The Tax Cuts and Jobs Act (TCJA) completely overhauled so many areas of our corporate and individual tax code that some of the smaller regulatory tweaks have been overlooked in their wake. The “kiddie tax” is one of those changes that slipped under the radar. As tax planning season approaches, it’s important to review even the smaller tweaks because they may affect taxpayers’ planning opportunities going into 2019. The kiddie tax, which is more formally known as “Tax on a Child’s Investment and Other Unearned Income,” is just as it sounds – a tax on children’s income. The unearned income of children, like dividends, interest, and capital gains, are taxed differently if the child’s unearned income exceeds a certain amount. Let’s look at how the TCJA has altered the kiddie tax rules.
Kiddie Tax Pre-TCJA
The kiddie tax applies to a child’s unearned income that exceeds $2,100. Prior to tax year 2018, unearned income that exceeded this threshold was taxed at the parents’ marginal tax rate rather than the child’s. The resulting tax was then allocated back to the child’s tax return. The IRS put this stipulation in place to prevent parents from shifting income-producing property like stocks and bonds to their children to take advantage of lower tax rates.
Kiddie Tax Post-TCJA
Post-TCJA, the kiddie tax threshold remains at $2,100. Beginning this year and going forward, however, a child’s unearned income that exceeds this threshold will be taxed at the rates that apply to trusts and estates.
The rate structure for trusts and estates is severely compressed compared to the individual tax brackets. See below for a comparison:
At first glance, this compressed rate structure for trusts and estates appears to be unfavorable to taxpayers. After all, unearned income of $10,000 would place the taxpayer in the 35% trust and estate tax bracket, but it would only place them in the 10% individual tax bracket. However, if we look a little closer, we can see that most taxpayers will save money under the new regime. Let’s look at an example of a middle-class family whose child has a small amount of unearned income:
Example 1: In 2017, Ron and Judy had taxable income of $125,000, which placed them in the 25% tax bracket. Their son, Adam, had $2,500 of taxable interest from a brokerage account. In 2017, the family would owe $625 of kiddie tax ($2,500 x 25%, the parents’ marginal tax rate).
In 2018, Adam earns $2,500 of taxable interest. Because this unearned income will be taxed using the trust and estate rates, this places him in the 10% tax bracket. In 2018, the family would owe $250 of kiddie tax ($2,500 x 10%, the applicable trust & estate tax).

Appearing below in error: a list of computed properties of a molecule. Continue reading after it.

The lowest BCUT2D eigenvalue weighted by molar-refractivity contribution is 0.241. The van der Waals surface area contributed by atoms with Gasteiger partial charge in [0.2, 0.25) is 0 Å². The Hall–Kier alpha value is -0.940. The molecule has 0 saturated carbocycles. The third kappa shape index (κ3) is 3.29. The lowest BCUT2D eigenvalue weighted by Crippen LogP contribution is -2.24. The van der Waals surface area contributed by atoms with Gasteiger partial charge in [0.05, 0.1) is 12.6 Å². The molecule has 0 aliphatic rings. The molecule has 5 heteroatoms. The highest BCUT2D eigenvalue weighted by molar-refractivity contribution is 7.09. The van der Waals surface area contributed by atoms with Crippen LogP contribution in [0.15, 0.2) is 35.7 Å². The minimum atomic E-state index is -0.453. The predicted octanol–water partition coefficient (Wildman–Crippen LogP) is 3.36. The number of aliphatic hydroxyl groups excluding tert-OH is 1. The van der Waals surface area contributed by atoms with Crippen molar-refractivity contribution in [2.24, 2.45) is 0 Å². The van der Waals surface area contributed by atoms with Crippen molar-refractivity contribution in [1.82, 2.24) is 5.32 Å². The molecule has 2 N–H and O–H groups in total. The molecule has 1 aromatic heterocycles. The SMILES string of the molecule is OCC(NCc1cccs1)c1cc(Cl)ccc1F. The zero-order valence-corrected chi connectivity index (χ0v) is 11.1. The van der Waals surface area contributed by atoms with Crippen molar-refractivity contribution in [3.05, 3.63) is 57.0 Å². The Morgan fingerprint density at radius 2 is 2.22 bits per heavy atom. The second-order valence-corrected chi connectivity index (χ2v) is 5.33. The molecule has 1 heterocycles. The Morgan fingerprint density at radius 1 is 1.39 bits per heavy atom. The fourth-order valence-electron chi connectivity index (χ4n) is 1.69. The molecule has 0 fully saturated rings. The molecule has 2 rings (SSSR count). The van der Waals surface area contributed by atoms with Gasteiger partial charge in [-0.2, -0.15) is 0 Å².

As you can see, the kiddie tax for the same amount of income will be favorably taxed in 2018 compared to 2017. Even parents and children with higher earnings will come out on top. Let’s look at another example:
Example 2: In 2017, Jim and Kathy had taxable income of $450,000, which placed them in the 35% tax bracket. Their daughter, Ariel, had $18,000 of taxable interest from a brokerage account. In 2017, the family would owe $6,300 of kiddie tax ($18,000 x 35%, the parents’ marginal tax rate).
In 2018, Ariel earns $18,000 of taxable interest. Because this unearned income will be taxed using the trust and estate rates, this places her in the 37% tax bracket. In 2018, the family would owe $5,047 of kiddie tax (for information about how to calculate tax using a progressive system, click here).
This seemingly small tweak to the tax code can have a big impact for taxpayers, especially when finalizing their planning goals. Parents should closely monitor their children’s unearned income to avoid it being pushed into the highest trust and estate tax bracket. However, because the kiddie tax rules are potentially more favorable this year than in years past, there may be an opportunity for taxpayers to shift some high-performing assets to their children to take advantage of lower, more effective tax rates.
Parents should also consider the goals they have in mind for their children’s investment assets. Some parents use them as vehicles to save for college. This may be a viable strategy, but selling off those highly-appreciated assets will need to be planned out years in advance. Instead of selling the property in one fell swoop to pay for that first year at college, it may be wise to slowly divest of the assets as the child approaches college in order to avoid hefty kiddie tax bills. It may also encourage taxpayers to look into different college-saving vehicles, like 529 plans, rather than relying on brokerage accounts that are subject to the kiddie tax rules.
If you have any questions about the kiddie tax, or about how these changes will impact your existing tax plan, give your Spire professionals a call. We look forward to hearing from you!